Miso Soup Recipe
A simple, everyday approach to miso soup - it yields me a bowl of soup in five or ten minutes. You can keep it simple if you like, but in this version I add soba noodles and tofu, and a few garnishes.
This is the miso soup recipe that nourished me back from illness. Remember when I was sick last month? Well, after a couple days of nothing but crackers and popsicles, it was miso soup that eventually brought me back to the land of functioning human beings. The first few pots were simply a couple tablespoons of light, mild white miso paste whisked into water with a pinch of salt - but I began to build from there. A handful of tiny tofu cubes went into the next pot, and noodles into the pot after that. Little by little I started to feel like myself again.
This is a simple, everyday approach to miso soup - it yields me a bowl of soup in five or ten minutes. Sometimes I go simple, other times I start adding ingredients. Just keep in mind, you can take it in a thousand different directions depending on how you are feeling, what's in season at the markets, or the time of year. I tend to use lighter miso pastes in warmer months and the darker ones when I'm after a heartier, more substantial soup - sometimes I do a blend of two pastes. In place of the water you can certainly experiment with different broths, or even tea. And while this version incorporates noodles and tofu, you could certainly do all sorts of variations with sautéed vegetables. A tiny drizzle of toasted sesame oil is often a welcome addition, and mushrooms are a natural fit as well.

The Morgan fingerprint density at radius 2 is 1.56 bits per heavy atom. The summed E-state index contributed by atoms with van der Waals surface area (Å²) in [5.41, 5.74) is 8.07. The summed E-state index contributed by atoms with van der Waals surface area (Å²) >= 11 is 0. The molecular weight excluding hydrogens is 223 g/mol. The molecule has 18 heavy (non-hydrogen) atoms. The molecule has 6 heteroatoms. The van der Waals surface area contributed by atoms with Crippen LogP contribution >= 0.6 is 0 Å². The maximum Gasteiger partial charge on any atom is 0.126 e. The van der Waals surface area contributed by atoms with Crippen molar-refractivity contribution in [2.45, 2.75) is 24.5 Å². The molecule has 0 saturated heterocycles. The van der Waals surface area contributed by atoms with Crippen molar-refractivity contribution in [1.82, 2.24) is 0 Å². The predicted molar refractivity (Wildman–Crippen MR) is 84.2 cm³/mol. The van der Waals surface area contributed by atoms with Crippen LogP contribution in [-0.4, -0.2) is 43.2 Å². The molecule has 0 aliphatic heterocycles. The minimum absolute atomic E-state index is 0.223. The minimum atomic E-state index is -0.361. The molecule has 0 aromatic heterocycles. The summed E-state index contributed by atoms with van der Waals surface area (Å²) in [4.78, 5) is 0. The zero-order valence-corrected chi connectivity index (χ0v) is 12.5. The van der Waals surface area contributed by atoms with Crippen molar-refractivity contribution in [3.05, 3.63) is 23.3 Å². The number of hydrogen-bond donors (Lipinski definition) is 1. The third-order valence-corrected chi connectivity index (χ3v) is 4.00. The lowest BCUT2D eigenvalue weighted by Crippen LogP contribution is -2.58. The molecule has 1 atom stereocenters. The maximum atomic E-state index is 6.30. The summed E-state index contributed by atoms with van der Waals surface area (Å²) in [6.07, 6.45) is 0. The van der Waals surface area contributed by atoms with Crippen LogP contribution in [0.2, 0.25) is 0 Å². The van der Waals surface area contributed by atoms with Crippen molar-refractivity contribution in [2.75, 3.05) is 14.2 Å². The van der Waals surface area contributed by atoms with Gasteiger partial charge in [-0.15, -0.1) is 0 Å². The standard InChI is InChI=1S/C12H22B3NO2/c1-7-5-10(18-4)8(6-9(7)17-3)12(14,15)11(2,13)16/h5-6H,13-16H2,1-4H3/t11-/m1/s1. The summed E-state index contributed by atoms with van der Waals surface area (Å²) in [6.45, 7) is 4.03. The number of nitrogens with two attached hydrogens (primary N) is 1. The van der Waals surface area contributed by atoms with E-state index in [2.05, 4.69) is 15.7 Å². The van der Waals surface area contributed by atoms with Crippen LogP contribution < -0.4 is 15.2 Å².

I would argue that this post is less a miso soup recipe, and more an encouragement to give it a go in your own kitchens. Let me know if you have any recommendations for your all-time favorite miso pastes - or if you blend, let me know your favorite blends as well. I'd be up for tracking down some new miso pastes - not just for soups, but for dressing and drizzles, and all that fun stuff as well.
Miso Soup Recipe
Miso Choice: This time around I used an organic white miso, but I'd encourage you to experiment with a range of misos.
3 ounces dried soba noodles
2 - 4 tablespoons miso paste (to taste)
2 - 3 ounces firm tofu (2 handfuls), chopped into 1/3-inch cubes
a handful of watercress or spinach, well washed and stems trimmed
2 green onions, tops removed thinly sliced
a small handful of cilantro
a pinch of red pepper flakes
Cook the soba noodles in salted water, drain, run cold water over the noodles to stop them from cooking, shake off any excess water and set aside.
In a medium sauce pan bring 4 cups of water to a boil. Reduce the heat to a gentle simmer and remove from heat. Pour a bit of the hot water into a small bowl and whisk in the miso paste - so it thins out a bit (this step is to avoid clumping). Stir this back into the pot. Taste, and then add more (the same way) a bit at a time until it is to your liking. Also, some miso pastes are less-salty than others, so you may need to add a bit of salt here. Add the tofu, remove from the heat, and let it sit for just a minute or so.
Split the noodles between two (or three) bowls, and pour the miso broth and tofu over them. Add some watercress, green onions, cilantro, and red pepper flakes to each bowl and enjoy.